WGS Intellectual Forum: Lorgia García-Peña
October 17 2018
Intra-Colonial Migrations and Black Bodies in Contemporary Italy
2018-19 MIT MLK Visiting Professor
Roy G. Clouse Associate Professor of Romance Languages and Literatures and of History and Literature, Harvard University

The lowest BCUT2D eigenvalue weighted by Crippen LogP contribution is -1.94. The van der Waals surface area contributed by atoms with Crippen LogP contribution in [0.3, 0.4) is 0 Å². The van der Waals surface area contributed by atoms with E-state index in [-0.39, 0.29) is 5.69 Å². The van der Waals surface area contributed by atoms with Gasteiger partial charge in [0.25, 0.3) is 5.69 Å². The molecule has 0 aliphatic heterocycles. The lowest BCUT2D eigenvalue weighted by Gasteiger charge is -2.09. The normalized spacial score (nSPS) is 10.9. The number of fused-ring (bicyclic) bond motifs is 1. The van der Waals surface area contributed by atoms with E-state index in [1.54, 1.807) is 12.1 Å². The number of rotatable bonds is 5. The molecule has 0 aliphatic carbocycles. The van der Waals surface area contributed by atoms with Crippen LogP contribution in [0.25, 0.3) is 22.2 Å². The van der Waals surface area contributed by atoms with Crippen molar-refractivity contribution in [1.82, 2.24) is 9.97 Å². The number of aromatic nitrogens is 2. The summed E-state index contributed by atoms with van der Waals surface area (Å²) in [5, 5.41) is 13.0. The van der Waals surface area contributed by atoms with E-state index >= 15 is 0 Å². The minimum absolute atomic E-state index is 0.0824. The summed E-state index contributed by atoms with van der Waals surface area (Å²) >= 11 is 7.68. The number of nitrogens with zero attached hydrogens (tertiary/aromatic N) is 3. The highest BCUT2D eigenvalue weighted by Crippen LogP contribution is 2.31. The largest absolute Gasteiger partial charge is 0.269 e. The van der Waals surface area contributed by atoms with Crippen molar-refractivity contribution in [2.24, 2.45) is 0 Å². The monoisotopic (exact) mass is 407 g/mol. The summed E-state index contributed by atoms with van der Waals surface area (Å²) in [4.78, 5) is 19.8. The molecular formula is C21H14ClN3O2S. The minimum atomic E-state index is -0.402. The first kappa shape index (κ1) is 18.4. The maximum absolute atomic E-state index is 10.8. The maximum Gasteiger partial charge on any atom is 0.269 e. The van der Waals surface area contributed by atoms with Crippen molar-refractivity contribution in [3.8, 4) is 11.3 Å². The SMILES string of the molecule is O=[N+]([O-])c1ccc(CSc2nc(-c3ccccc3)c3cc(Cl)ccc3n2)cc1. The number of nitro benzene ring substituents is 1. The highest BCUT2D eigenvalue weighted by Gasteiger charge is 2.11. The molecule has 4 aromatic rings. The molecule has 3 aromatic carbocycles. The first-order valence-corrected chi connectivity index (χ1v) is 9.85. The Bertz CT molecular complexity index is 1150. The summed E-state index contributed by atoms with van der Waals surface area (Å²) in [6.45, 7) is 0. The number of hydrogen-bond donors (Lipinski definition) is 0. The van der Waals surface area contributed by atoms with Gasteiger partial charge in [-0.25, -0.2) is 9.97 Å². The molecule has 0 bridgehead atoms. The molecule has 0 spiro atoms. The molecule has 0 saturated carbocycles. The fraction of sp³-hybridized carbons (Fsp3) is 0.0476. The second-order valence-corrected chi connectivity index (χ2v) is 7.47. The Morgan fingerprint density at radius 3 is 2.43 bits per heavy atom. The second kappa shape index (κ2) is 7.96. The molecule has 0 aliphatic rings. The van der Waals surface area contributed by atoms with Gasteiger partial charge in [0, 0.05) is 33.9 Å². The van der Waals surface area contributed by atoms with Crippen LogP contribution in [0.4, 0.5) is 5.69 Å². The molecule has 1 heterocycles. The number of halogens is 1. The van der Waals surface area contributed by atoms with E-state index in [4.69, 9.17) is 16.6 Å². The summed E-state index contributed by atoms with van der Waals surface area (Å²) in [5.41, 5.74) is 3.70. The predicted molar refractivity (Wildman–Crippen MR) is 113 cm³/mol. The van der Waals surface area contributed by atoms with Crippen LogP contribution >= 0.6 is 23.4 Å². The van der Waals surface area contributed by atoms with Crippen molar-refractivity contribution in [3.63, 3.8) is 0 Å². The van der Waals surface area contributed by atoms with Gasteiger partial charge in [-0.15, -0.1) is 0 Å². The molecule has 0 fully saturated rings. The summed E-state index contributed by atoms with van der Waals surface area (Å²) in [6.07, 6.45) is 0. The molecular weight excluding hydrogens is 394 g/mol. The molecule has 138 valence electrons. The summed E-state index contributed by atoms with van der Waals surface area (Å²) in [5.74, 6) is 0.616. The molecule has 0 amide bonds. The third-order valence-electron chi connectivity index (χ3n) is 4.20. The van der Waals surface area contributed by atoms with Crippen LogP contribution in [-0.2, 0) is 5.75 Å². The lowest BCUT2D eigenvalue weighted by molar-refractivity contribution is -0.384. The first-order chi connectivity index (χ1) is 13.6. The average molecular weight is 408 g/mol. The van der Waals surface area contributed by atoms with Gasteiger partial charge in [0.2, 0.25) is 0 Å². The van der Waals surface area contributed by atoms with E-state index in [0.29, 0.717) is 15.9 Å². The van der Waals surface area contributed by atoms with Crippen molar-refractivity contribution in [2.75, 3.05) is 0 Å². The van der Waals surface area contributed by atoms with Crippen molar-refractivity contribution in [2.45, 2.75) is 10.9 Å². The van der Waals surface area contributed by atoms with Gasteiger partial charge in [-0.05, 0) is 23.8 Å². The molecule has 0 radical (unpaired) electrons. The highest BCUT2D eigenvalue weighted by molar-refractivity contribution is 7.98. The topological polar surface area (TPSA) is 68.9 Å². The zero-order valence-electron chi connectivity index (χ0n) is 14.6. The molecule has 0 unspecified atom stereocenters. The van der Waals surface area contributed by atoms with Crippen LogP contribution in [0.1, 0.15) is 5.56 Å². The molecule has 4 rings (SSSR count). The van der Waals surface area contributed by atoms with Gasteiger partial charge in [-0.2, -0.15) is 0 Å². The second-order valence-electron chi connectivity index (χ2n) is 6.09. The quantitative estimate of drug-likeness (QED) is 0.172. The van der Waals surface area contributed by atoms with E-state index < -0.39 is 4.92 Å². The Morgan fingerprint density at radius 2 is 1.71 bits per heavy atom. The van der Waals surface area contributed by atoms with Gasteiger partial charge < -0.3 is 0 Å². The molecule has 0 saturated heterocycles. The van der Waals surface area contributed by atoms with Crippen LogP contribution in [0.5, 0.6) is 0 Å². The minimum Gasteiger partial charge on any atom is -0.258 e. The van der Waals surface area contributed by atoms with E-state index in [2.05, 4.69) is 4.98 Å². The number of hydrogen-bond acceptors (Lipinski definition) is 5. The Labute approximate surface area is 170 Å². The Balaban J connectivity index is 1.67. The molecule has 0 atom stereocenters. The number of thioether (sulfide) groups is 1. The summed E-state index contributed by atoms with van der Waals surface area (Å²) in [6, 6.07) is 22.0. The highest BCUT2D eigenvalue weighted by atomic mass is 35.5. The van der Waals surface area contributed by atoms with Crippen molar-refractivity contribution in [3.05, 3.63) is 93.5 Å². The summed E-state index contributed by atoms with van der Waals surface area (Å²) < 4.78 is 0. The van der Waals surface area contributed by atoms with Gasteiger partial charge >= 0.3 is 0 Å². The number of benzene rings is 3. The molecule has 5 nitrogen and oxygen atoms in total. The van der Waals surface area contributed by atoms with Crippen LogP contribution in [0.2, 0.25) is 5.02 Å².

This presentation engages in critique of Italian coloniality in the twentieth-first century through a transnational ethnic and critical race studies approach. Focusing on the intersections of multiple modes of colonialisms as experienced through racialized bodies of Latina immigrants and citizens in the diaspora, I look at the ways in which blackness and immigration meet in contemporary Italy through in lives of immigrants and their Italian “second generation” offspring. These intersectional colonialities lead to the exclusion of people of color from legal citizenship through jus sanguinis legislation, and to the production of non-white bodies as expendable, exotic and foreign. Through the analysis of a series of cultural texts, media articles and interviews on, by and about black Italians and black immigrants in Italy, this chapter asks: what happens when multiple colonial regimes intersect to regulate the lives of immigrants and their descendants in the metropolitan post-colonial centers? How do diasporic communities negotiate multiple conceptualizations of race and regimes of colonialities to assert national belonging? How does Italian participation in settler colonialism and global capitalism (sex tourism, drugs, human trafficking, affect work, etc.) intersect with order forms of global bordering (border security, immigration reforms, deportation, family separation) to produce categories of human exclusion in the Global North? And most importantly, how do minoritized black Italians contest the violence of past and present coloniality to gain access and visibility in the nation, and by extension, in the world?
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